Who is responsible for checking on a property’s zoning?

Indoor recreation zoning includes gyms, boot camps, yoga and pilates businesses. Picture: Getty

It’s up to a commercial tenant, rather than an investor, to check their property’s zoning if they want to make substantial changes to the property.

“The tenant needs to ensure that they’ve investigated, and they understand, what’s permissible under zoning laws,” Mr Boulden said.

However, investors buying a tenanted property should check whether the tenant is permitted to be operating their business under the area’s zoning allowances, Mr Boulden explained.

“While the onus is on the tenant to understand their business’s zoning, investors still need to be across the zoning laws and should know what’s going on with the property,” he said.

“You don’t want to get to a point where you run the risk of losing the tenant because you assume they know what they’re doing.

“But then you realise that they can’t actually operate because they legally can’t be running the business at the property.”

What zoning issues should I consider before buying?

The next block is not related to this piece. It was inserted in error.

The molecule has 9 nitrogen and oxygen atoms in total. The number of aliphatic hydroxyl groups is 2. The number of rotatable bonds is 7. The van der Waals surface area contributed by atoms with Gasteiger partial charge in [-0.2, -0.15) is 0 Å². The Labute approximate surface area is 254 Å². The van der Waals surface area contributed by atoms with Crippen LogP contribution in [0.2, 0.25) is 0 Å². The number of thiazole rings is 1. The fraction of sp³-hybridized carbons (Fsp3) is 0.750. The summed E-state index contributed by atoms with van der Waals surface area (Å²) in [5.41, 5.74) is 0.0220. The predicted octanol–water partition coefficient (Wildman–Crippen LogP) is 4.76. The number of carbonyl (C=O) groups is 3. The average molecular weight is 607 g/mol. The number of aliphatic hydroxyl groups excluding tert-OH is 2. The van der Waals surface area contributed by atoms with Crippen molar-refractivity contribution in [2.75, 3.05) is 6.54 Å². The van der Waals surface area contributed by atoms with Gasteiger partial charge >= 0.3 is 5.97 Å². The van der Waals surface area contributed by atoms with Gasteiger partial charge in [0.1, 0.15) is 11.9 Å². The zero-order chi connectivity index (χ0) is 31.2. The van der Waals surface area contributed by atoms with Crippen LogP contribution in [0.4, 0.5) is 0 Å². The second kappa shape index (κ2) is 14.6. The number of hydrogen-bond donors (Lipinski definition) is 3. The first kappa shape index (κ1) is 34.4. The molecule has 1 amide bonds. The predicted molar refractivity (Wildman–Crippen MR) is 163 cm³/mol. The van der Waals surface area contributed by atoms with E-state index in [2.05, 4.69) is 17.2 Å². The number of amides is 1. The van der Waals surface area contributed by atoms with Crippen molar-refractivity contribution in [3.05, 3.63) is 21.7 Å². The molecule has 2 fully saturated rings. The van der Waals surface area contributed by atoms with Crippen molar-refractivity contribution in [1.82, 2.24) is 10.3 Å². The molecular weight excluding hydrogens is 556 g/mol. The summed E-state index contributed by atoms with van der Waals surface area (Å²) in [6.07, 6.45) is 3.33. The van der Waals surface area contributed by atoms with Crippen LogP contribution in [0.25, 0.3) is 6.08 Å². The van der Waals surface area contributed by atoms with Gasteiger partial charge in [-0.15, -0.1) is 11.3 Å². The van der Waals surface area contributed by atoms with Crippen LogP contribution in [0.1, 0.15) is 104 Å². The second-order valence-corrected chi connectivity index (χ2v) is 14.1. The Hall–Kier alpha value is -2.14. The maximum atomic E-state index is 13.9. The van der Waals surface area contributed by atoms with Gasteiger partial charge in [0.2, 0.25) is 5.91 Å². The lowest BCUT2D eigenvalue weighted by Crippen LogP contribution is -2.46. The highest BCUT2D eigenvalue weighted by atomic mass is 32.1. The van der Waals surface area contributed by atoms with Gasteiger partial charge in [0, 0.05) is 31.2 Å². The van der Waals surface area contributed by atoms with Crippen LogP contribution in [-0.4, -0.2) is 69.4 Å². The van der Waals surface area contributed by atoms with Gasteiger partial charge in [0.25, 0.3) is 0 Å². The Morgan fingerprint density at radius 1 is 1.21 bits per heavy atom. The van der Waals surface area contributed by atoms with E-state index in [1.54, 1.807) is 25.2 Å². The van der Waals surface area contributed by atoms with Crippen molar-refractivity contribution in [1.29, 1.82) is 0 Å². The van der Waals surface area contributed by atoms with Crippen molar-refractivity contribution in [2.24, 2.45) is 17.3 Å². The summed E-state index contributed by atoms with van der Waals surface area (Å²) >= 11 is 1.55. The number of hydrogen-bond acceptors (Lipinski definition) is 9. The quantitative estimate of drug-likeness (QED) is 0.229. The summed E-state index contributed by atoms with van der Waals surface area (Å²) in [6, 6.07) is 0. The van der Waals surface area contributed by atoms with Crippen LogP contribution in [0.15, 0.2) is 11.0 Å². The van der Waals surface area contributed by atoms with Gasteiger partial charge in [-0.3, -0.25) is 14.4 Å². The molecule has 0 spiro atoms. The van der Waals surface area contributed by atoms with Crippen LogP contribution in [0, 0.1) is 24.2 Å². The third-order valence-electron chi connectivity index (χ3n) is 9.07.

Zoning problems can be avoided altogether by thinking about any changes you want to make to your investment early on, both now and in the future.

“If you’re hoping to improve your investment, develop it or reconfigure it, you need to know what the development code allows and what you can actually do in terms of building
improvements,” Mr Boulden explained.

“Whether you’ve got limitations on your site coverage or on heights, your total use area (TUA), your gross floor area (GFA) or carparks, clearly understanding the zoning code, both for existing and future operations, is absolutely imperative.”

Mr Boulden added that it was particularly important for investors to consider the future possibilities for their property and how zoning could effect these plans.

“If you’re planning to develop the property more, what does that development look like?” he said. “What’s site coverage is permissable under the current zoning?
“What setbacks could you have and how far can you push the button on one of these precedents? “Can you build up or go wider or get a bigger footprint?”

How do I find out what my commercial zone is?

“It’s worthwhile initally approaching your local council and speaking to a duty planner for clarification,” Mr Karavanas said.

“If council consent is required to manage the process of building changes, I’d recommend engaging a town planner as there can be grey areas between enterprise-use properties such as those between businesses, occupations and industries.”